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A wishlist of policies from the Otago University Students' Association to council candidates run the gamut, from a landlord licensing scheme to free buses for students.
OUSA represents more than 17,000 students attending the University of Otago, and put out its policies on Wednesday, saying they had been selected, researched, and collated by students.
OUSA would be asking Otago Regional Council and Dunedin City Council candidates to acknowledge the document, to make their stances on the policies clear, and to engage with the students on campus.
Landlords essentially had a stranglehold on North Dunedin, knowing whatever standard their property was in, there would be tenants, OUSA said.
Under a proposed licensing scheme, current and prospective landlords would be subject to assessment of the house they wanted to rent out, and of their standard of duty performance.
"The [DCC] has scope to implement [a licensing] system under the Local Government Act 2002,"the OUSA document said.
"Dunedin is perfectly placed to be trailblazers in this respect."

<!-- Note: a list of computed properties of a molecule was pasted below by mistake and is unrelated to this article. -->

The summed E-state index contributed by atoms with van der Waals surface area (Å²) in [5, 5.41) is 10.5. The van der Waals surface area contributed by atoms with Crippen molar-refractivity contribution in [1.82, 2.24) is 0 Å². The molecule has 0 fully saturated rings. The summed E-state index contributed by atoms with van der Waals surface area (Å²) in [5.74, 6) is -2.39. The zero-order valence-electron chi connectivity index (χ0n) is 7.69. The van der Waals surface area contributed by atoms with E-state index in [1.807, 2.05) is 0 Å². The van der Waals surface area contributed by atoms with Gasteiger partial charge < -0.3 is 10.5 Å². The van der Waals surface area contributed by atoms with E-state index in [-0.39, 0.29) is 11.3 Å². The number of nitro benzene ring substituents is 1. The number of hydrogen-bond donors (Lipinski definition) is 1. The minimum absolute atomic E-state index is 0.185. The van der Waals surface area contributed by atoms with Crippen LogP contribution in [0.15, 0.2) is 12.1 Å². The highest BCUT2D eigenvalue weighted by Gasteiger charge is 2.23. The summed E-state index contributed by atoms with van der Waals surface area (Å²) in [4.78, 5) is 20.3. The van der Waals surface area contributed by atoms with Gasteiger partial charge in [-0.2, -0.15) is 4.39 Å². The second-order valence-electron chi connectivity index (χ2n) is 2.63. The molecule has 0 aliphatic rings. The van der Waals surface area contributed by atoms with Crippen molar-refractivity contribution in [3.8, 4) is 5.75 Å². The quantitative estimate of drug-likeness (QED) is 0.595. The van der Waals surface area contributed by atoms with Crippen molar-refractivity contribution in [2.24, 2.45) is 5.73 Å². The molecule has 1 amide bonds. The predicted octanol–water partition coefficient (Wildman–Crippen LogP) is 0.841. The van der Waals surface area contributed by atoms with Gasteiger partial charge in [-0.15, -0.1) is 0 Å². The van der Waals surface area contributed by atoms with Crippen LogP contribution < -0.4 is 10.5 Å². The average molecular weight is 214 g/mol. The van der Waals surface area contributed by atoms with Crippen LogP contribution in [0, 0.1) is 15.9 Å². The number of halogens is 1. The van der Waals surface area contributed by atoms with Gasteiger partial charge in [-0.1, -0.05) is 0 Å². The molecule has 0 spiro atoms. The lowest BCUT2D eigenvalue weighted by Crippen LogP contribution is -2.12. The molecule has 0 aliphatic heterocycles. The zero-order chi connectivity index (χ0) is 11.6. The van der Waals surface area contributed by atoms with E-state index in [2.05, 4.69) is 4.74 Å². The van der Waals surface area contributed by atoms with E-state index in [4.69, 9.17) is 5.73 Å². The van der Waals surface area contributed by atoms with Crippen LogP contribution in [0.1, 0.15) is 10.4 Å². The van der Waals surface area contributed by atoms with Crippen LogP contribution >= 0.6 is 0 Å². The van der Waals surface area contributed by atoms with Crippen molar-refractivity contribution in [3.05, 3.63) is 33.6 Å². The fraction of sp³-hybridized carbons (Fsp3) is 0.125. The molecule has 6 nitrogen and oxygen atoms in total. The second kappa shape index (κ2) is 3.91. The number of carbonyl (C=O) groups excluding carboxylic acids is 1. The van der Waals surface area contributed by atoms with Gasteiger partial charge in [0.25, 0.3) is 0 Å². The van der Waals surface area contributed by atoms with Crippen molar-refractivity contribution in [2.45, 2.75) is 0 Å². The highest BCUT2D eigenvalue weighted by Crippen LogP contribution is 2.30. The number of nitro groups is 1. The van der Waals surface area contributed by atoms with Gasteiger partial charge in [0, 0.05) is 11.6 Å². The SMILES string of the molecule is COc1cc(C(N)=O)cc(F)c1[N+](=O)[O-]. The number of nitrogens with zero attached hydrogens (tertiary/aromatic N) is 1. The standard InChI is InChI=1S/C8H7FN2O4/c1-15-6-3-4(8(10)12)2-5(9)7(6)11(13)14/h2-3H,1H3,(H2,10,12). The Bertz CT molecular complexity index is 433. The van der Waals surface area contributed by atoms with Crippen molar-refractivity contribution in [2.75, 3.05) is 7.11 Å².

Free bus fares were also something OUSA was pushing for, saying travelling one zone to the tertiary district was costing students up to $17.20 a week.
In addition to a landlord licensing scheme, OUSA was keen for the council to establish a Rental Warrant of Fitness - which OUSA said would complement the government's Healthy Homes standard.
"Failure of a comprehensive Wof with a mind to continue renting could contemplate some form fo compensation made by the landlord to each group of lessees, such as contribution to power charges over winter, or, upon assessment, a limit imposed on rent chargeable to tenants while the building is unfit."
OUSA also called for development and commitment to a climate change mitigation and adaption plan by the beginning of 2021, saying the DCC's recent declaration of a climate emergency was virtue-signalling, without a plan to back it up.
OUSA was also asking for the council to reinstate a one-bottle per person policy at BYO premises rather than sharing a bottle between two, as per the current Local Alcohol Policy, to reduce the harm caused by preloading.
OUSA also called for the Southern District Health Board to recommit to the goal of 80% of referrals from Emergency Psychiatric Services being seen within three weeks.
"OUSA recognises an ongoing crisis in young people's mental health. New Zealand has one of the highest youth suicide rates in the developed world.
"Undergoing tertiary education can become a pressure cooker of deadlines, limited resources, sickness and homesickness."